Malaria and Tuberculosis (TB)
Tuberculosis (TB) is an infectious bacterial disease caused by Mycobacterium tuberculosis, which most commonly affects the lungs. It is one of the most common communicable diseases in Somalia.
The latest estimate for all forms of TB in Somalia was 290 per 100 000 population in 2009. The incidence of sputum smear positive cases was 160 per 100 000 population. In recent years, high reported incidence rates of TB have made it a priority for PACDA and national health authorities.
Our objectives of the TB program are to:
- provide technical support to all Somali stakeholders in TB control and program expansion
- design and implement operational research to strengthen TB management
- continuously train health workers in public and private institutions
- supply quality-assured anti-TB drugs
support the initiation of a multidrug-resistant TB surveillance and management system
Malaria is caused by a parasite called Plasmodium, which is transmitted via the bites of infected mosquitoes. In the human body, the parasites multiply in the liver and then infect red blood cells. Symptoms of malaria include fever, headache and vomiting, and usually appear between 10 and 15 days after the mosquito bite.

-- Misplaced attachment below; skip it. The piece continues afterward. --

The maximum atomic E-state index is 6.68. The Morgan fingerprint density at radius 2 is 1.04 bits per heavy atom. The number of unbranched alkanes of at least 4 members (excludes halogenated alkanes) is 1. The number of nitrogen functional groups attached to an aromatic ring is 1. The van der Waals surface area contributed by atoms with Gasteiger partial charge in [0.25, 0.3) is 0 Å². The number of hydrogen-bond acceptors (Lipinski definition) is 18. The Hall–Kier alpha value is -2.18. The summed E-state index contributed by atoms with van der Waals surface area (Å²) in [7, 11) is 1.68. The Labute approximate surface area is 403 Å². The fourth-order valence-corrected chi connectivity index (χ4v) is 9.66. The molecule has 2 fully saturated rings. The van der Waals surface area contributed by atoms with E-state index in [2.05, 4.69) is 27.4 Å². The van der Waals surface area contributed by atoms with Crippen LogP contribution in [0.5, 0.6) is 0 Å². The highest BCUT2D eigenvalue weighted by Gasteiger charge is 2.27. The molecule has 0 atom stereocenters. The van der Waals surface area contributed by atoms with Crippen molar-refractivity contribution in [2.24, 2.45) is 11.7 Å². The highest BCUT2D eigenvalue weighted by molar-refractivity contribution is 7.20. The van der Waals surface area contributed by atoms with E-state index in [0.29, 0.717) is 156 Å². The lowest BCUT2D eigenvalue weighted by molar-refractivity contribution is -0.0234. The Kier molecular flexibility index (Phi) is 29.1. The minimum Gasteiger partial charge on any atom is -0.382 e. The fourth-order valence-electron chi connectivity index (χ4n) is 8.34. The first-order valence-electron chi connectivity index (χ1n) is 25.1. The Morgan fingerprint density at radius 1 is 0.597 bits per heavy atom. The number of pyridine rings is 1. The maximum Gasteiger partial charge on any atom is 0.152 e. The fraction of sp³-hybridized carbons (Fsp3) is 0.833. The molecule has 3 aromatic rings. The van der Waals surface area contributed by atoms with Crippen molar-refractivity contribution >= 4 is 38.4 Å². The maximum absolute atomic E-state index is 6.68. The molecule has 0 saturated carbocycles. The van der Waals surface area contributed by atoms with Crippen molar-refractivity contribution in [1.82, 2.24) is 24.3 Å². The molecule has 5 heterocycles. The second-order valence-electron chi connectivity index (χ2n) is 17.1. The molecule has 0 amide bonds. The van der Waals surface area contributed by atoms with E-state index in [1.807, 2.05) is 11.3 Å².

If left untreated, malaria can quickly become life-threatening by disrupting the blood supply to vital organs. Malaria poses a major health risk in Somalia, particularly for pregnant women and children under five.
PACDA has initiated several key preventive and curative interventions that include:
- prompt and effective treatment with artemisinin-based combination therapies.
- rolling out long-lasting insecticide-treated bed net distribution to protect pregnant women and children.
- indoor residual spraying with insecticide.
- distribution of treated malaria net.
In 2016, about 95000 malaria cases were reported in Somalia, compared to over 49 000 cases reported in 2015. This significant increase was a result of prompt lack of malaria medicine, lack of indoor household spraying and lack of distribution of treated Mosquito nets.
Poor health can undermine people’s potential to improve their lives. PACDA helps those who are experiencing or recovering from conflict and disaster reduce their risk of falling ill and receive treatment when they do get sick.
- Ensure that children are treated for and protected from the leading causes of death
- Ensure that people receive the wide-ranging support they need
- Ensure that women and girls have access to reproductive health services